This works great with an ultra-wide zoom on an APS-C camera. If I switched to a full frame camera, I'd want to experiment to make sure this worked with the longer focal lengths that entails.

  5. My vision tells auto focus more than my eyes. One time I looked through the viewfinder and never would focus, then realized I didn't have my glasses on. But seriously, has never been an issue with an UWA lens and doubt I could manually micro-fucus any more accurately than autofocus with interiors typically shot at f10-f14. Below f9, windows begin to have clarity issues. The biggest risk is forgetting I set it on manual...which I have done with a telephoto after doing a video focus pull. Then reviewing the next shot - why is it out of focus?...oh yeah. At least I remember to change the ISO between interior and exterior, but occasionally get a reminder as my lights are not lighting the room as they should.

  6. I do three things to make it simple and no errors. I use Sony a99 but I'm sure any SLR can do the same. Set on spot focus and center weighted exposure.
    Halfway push focus button when its on the object I want to focus on and hold it half way.
    I move the camera around the scene until I see the exposure I want to capture in my EVF. At that point I push the EVL button (with my thumb) locking in my exposure.
    Move the camera around to set the exact composition.
    Finish pushing the shutter button.
    Works like a charm for me.

  7. good question, I want to ask that allsoallso. I focus manuel, 10-24 mm, at about 15-18mm. A f 8-9 where should be best to focus in the room, at the middle, 1/3 in to the room, to have deaph of filed for the hole room.

  8. Autofocus for me, using the center AF point only. That way, it wont adversely focus on something I don't want it to. Even if I shoot brackets, unless I bump the tripod, the focus doesn't change. The only time I expand the number of focus points is when there isn't enough contrast for the camera to lock focus. I use the same method for events & weddings to keep from focusing on the wrong person. And besides, on the 6d, the center AF point is the most accurate.

  9. I take the camera off the tripod
    Use 1 point autofocus (using back button focus)
    Focus on an edge with high contrast about 1/3 depth into image
    Put camera back on tripod and Leave it on autofocus for all other exposures
    The focus won't change if you're using back button, so no need to switch to manual

    Images should be sharp all the way through as long as you are shooting fairly wide

  10. I will be shooting with the 5D and 16-35 mm lens. Tim W you touched on my other question which was the camera settings. As anyone who uses the 5D knows there are 5 different categories in camera to set up. If you shoot manual do those not matter? Sorry if that's a stupid question, but they still seem to matter as far as I can tell. I do shoot autofocus now with my 70D and have no issues getting clean shots but my settings aren't as expansive. Can anyone shooting RE with a 5D touch on the camera settings, not the lens? Read my post above where I'm having some confusion. Thanks!!!!

  11. I use DOF Calc by Jesper Svensson on my Android phone. There should be something for IOS too. Free and very handy.

    I work with both MF and AF. In a nicely lit room, AF works just fine. Sometimes in a darker room I need to use manual focus and maybe cheat a little if there isn't a convenient object to focus on at the distance I want.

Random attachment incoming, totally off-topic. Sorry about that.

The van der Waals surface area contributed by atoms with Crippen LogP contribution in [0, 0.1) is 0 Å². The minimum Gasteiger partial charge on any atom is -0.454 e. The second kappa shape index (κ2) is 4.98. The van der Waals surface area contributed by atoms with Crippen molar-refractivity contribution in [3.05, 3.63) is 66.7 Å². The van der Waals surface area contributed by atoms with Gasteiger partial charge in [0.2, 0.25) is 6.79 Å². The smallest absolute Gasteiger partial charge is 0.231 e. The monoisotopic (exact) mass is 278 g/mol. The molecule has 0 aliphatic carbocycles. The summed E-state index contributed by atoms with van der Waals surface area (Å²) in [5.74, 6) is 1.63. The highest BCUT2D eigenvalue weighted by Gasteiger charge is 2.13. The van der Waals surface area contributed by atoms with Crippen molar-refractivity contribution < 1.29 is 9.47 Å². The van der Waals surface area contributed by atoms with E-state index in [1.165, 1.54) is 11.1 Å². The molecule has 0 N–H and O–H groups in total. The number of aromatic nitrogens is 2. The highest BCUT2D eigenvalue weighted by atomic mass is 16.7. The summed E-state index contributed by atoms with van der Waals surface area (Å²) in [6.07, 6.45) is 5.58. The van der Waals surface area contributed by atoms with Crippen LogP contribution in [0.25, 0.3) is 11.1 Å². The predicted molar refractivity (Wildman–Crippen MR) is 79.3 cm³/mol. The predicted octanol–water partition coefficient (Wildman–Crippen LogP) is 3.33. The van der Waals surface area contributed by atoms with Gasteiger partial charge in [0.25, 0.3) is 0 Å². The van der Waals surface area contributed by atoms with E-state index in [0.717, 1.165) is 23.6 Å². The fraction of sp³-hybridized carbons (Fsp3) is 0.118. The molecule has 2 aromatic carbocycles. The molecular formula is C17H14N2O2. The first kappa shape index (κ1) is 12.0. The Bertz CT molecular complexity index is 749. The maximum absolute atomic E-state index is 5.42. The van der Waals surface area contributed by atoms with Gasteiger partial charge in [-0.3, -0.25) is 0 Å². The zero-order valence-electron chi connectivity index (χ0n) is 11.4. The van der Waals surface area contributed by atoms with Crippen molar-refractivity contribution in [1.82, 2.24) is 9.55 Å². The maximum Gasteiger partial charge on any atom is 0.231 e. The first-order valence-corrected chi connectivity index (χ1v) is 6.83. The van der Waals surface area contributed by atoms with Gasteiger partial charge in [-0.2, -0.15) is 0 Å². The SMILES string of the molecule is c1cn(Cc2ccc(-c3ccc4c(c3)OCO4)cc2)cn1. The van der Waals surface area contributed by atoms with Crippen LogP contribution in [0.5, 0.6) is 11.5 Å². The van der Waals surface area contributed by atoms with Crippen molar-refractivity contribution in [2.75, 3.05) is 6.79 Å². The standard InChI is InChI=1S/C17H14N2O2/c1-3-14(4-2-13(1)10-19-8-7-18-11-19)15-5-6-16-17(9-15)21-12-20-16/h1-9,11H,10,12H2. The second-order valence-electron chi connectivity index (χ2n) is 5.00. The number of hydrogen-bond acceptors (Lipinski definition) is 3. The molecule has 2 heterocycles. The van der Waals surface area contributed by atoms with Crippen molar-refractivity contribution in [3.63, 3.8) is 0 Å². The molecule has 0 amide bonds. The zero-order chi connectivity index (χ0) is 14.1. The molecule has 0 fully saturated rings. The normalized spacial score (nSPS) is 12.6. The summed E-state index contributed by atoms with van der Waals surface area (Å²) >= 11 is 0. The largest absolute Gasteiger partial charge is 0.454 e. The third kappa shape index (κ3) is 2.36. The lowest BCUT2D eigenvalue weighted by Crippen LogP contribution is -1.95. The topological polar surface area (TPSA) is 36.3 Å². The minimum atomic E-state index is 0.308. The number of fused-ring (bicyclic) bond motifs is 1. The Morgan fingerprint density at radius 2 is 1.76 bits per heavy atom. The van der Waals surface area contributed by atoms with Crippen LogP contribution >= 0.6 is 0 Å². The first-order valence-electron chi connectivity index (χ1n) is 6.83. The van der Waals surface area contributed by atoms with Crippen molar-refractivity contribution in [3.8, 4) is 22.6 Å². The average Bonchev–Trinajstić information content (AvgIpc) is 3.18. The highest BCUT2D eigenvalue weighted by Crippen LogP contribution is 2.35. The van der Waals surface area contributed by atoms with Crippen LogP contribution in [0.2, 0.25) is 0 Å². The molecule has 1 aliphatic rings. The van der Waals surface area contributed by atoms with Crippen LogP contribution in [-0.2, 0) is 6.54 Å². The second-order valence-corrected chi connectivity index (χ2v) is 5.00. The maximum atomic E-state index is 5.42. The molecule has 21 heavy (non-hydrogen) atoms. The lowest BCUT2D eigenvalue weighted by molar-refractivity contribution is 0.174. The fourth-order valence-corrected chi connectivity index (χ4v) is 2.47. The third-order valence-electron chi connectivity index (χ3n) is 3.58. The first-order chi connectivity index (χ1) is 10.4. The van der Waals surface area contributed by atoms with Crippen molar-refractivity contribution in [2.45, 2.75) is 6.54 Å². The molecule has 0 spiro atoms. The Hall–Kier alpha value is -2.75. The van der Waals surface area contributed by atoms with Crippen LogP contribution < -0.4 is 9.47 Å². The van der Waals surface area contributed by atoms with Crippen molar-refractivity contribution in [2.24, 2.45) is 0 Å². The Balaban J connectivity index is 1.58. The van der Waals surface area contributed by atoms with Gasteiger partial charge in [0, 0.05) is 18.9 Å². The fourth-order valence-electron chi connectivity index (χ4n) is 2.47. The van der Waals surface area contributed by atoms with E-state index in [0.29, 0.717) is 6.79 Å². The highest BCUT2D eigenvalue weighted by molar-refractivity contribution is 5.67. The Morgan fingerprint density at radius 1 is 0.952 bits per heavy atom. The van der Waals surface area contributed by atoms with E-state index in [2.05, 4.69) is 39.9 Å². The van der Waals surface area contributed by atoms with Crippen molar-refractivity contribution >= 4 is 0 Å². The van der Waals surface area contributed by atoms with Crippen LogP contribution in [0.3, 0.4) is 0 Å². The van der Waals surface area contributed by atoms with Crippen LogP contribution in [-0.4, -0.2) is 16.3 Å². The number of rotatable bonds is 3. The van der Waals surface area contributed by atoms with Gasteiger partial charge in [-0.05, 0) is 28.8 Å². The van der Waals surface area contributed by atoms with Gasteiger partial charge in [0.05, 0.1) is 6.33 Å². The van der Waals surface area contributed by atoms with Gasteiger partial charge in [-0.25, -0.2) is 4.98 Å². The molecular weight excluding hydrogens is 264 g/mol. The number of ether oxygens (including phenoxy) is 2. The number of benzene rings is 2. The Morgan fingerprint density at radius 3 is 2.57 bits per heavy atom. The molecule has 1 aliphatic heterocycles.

I wouldn't say that one outweighs the other. Just like many other things in photography, "it depends". For brackets, get your focus point and switch to manual focus so the camera doesn't change it's mind in the middle of the sequence and mess you up. I don't find that MF slows me down appreciably or that AF is enough faster to make a difference when shooting RE.

    If you find yourself shooting larger homes more frequently, it might be your best move to worked tethered to a laptop to have a nice big, and calibrated, screen to check images. With all of the wireless options today, it's pretty easy to do.

  12. I've got to agree with Tom. Back button auto focus is the way to go. This uncouples the shutter release from the autofocus event so that once you have used the back button to obtain focus on a stationary object it doesn't matter what you do with the shutter release. The focus doesn't change unless you manually change it or you press the back button an additional time. Watch the video.

  13. When I first began photographing real estate, I used autofocus. I did this because I simply moved my lights and triggers out of site and did some dodging,burning and corrections in lightroom. However, I use composting and light-painting techniques to achieve visual impact. Therefore, I need to lock focus on my 14-24. Autofocus causes it to breathe a little, which changes the focal length. It's just enough to screw things up. Once in a while I forget, and I have to run auto alight in PS to fix things. My only concern is that I make eventually wear out the switch, given that it is used on a daily basis. Lastly, If I really want to get creative, I sometimes focus stack to get foreground to background detail.

  14. Based on the fact that she is using 7 exposures it's reasonable to assume she is autobracketing the exposures. I don't have any documentation to back this up but imo this happens way too fast for the camera to be focusing between every shot (nor would it make sense to). Like Larry said with a UWA it's pretty hard to miss your focus, so I would say auto is the most efficient way to go. Watch your viewfinder as you focus at half press and as long as you didn't red light that doorknob 2 feet away, full press, back off, and let the timer finish the job.

  15. I shoot with a Nikon D7000. Auto Focus for photos, center weighted. All other settings in manual. I also generally shoot full motion video of the same room after doing bracketed stills. Camera goes into manual focus for video. I cut my teeth shooting video many years ago. I don't trust a camera in auto focus for video ever. I use a Zacuto Loupe because these things are impossible to focus in live-view mode without it.

Leave a Reply

Your email address will not be published. Required fields are marked *